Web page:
Dictators and Soccer: Mobutu Sésé Seko of Zaïre


Mobutu (right) with Pelé in 1968 – Zaïre – 1974 World Cup
“In 1974 the ex-colonial and newly named Zaïre played its first World Cup in West Germany. The country’s diminutive strongman Mobutu Sésé Seko, famous for his trademark leopard-print pillbox hat, had rechristened the Lions the Leopards. (Consistency is key in propaganda.) He had convinced himself that Zaïrean soccer could further elevate his own stature. He liked elevating himself and he liked renaming things. He’d re-minted the country from Congo Crisis First Republic (formerly The Belgian Congo) to Zaïre, which translated to, ‘The river that swallows other rivers.’ He fully intended to hoover up every power and exploit every possibility. He’d already outlawed all political parties except his own, and outlawed all wearing of leopard-print hats, except of course his own.” Cult Football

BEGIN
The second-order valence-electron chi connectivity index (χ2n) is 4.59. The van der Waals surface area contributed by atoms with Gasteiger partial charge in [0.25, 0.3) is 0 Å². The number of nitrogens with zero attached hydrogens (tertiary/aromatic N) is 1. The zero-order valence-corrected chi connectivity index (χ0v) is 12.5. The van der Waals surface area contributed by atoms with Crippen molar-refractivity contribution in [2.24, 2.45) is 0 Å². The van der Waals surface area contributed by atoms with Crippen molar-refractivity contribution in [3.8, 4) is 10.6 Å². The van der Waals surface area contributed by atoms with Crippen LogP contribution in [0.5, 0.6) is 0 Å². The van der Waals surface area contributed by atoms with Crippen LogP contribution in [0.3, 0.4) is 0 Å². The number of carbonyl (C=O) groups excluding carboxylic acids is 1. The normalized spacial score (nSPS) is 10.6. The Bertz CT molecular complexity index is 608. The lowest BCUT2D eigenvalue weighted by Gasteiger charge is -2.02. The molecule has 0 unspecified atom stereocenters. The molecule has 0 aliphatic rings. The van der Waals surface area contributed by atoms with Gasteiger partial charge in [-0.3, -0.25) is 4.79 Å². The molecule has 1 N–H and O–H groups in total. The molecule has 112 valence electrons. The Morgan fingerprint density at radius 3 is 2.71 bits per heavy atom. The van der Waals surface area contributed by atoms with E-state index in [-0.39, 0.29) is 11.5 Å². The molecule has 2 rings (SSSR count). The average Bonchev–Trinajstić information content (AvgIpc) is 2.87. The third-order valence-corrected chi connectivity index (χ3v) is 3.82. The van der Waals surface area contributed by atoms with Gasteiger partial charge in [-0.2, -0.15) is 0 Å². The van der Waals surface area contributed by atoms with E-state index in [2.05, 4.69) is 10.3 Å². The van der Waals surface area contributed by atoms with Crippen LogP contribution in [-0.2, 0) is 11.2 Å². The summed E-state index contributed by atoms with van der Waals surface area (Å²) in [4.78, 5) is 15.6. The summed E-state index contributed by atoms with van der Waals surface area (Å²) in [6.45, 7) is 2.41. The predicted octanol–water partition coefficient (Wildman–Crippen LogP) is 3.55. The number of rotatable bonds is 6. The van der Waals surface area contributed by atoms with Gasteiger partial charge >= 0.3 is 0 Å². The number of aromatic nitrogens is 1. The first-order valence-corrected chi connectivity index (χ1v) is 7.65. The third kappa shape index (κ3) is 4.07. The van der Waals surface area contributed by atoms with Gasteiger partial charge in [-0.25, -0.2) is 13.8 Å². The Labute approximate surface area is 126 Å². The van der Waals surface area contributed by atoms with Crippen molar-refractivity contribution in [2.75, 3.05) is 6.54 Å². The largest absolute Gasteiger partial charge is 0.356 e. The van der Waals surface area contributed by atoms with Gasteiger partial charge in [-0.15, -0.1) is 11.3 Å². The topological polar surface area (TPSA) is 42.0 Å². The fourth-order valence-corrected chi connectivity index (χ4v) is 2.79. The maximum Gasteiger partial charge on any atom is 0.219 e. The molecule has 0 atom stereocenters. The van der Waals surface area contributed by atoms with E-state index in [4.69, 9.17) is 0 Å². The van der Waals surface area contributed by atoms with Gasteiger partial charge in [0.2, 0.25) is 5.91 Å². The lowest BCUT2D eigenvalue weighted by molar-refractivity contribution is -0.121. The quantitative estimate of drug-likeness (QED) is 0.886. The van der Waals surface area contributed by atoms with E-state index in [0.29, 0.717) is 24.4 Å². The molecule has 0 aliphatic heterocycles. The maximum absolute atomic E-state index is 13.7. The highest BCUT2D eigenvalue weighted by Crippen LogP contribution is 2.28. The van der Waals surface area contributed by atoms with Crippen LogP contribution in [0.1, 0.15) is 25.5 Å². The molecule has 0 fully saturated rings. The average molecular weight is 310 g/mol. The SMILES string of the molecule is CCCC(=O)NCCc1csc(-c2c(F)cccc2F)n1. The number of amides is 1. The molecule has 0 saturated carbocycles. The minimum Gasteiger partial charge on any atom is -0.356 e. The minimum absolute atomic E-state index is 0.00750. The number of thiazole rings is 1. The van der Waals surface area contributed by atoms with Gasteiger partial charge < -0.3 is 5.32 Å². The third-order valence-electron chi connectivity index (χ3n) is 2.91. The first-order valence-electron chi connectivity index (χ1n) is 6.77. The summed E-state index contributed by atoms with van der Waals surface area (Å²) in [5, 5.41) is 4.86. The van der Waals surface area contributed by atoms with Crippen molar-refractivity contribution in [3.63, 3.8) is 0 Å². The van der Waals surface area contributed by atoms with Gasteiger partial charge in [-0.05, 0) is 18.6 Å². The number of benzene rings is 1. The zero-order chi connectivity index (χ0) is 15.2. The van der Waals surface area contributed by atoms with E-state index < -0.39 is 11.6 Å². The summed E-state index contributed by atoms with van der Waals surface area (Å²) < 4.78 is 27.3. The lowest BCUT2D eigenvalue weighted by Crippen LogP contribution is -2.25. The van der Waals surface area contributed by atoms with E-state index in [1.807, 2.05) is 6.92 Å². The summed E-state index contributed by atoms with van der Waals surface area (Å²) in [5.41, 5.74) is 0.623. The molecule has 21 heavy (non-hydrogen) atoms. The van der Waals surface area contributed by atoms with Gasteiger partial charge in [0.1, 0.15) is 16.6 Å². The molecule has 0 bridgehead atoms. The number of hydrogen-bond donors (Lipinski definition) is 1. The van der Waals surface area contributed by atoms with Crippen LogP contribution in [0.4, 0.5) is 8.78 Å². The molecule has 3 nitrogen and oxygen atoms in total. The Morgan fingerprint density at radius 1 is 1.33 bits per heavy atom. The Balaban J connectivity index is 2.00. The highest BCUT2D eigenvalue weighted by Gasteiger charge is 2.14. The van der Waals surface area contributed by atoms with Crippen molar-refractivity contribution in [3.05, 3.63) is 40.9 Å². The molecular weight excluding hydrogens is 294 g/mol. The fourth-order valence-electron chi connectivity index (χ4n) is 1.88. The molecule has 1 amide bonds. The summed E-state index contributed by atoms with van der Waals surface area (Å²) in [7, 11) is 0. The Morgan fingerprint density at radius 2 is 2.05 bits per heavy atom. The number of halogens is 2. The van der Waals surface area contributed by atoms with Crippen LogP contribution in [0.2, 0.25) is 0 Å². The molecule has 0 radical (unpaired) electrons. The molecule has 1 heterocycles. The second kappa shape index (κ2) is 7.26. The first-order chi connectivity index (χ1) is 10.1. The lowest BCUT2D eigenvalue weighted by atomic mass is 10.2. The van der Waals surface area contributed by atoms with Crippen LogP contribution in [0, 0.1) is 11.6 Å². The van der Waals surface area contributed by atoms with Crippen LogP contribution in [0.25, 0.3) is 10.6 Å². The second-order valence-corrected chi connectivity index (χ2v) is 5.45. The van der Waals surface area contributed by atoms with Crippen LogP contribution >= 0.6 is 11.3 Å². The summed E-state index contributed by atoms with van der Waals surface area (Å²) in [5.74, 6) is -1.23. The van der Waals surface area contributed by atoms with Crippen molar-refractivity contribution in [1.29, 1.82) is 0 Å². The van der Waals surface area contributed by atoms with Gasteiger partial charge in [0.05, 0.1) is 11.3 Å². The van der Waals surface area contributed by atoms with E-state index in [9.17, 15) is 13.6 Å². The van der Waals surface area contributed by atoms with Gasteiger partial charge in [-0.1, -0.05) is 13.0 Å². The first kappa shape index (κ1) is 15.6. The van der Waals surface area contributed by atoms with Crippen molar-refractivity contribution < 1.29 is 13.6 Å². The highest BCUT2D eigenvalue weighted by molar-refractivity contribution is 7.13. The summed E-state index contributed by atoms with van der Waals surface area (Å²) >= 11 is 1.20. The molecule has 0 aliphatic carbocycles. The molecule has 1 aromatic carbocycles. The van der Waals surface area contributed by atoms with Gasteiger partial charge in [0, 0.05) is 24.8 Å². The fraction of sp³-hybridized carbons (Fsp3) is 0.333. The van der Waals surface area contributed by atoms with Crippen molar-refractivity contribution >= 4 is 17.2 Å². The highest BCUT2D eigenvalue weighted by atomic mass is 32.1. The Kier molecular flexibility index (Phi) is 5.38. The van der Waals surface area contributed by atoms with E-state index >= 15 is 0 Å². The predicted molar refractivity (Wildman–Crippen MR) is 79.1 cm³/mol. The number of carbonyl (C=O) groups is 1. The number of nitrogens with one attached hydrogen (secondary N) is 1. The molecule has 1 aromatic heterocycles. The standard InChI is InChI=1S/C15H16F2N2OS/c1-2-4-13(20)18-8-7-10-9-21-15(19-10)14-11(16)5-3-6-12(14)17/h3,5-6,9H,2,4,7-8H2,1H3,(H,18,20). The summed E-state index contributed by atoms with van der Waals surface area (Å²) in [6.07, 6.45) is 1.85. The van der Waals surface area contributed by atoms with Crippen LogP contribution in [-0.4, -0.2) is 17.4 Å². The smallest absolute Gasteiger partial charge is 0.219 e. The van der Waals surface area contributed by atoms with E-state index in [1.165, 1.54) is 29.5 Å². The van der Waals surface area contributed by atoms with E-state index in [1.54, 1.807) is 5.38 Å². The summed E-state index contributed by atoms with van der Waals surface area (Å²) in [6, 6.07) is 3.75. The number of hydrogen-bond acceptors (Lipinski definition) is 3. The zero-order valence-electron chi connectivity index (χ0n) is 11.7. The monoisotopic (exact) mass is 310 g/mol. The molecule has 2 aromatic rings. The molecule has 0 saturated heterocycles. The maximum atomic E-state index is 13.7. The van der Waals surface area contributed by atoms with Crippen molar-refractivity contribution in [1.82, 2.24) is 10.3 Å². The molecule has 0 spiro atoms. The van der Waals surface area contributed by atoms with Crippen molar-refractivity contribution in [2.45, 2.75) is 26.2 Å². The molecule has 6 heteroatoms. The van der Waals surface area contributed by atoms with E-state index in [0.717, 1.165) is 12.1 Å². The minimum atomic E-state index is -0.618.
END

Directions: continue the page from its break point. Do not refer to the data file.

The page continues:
Dictators and Soccer: Nicolae Ceaușescu, Genius of the Carpathians
“Up until Christmas 1989 when a three-man firing squad executed Nicolae Ceaușescu and his wife Elena after a quickie two hour tribunal, the archetypal Iron Curtain strongman ruled Romania with an iron fist. After getting strafed with bullets, however, the iron fist swiftly went limp, then rigor mortis. And as the title up top suggests, soccer most definitely played its part in the image engine of the autocratic regime.” Cult Football

Advertisements

Leave a Reply

Fill in your details below or click an icon to log in:

WordPress.com Logo

You are commenting using your WordPress.com account. Log Out / Change )

Twitter picture

You are commenting using your Twitter account. Log Out / Change )

Facebook photo

You are commenting using your Facebook account. Log Out / Change )

Google+ photo

You are commenting using your Google+ account. Log Out / Change )

Connecting to %s

%d bloggers like this: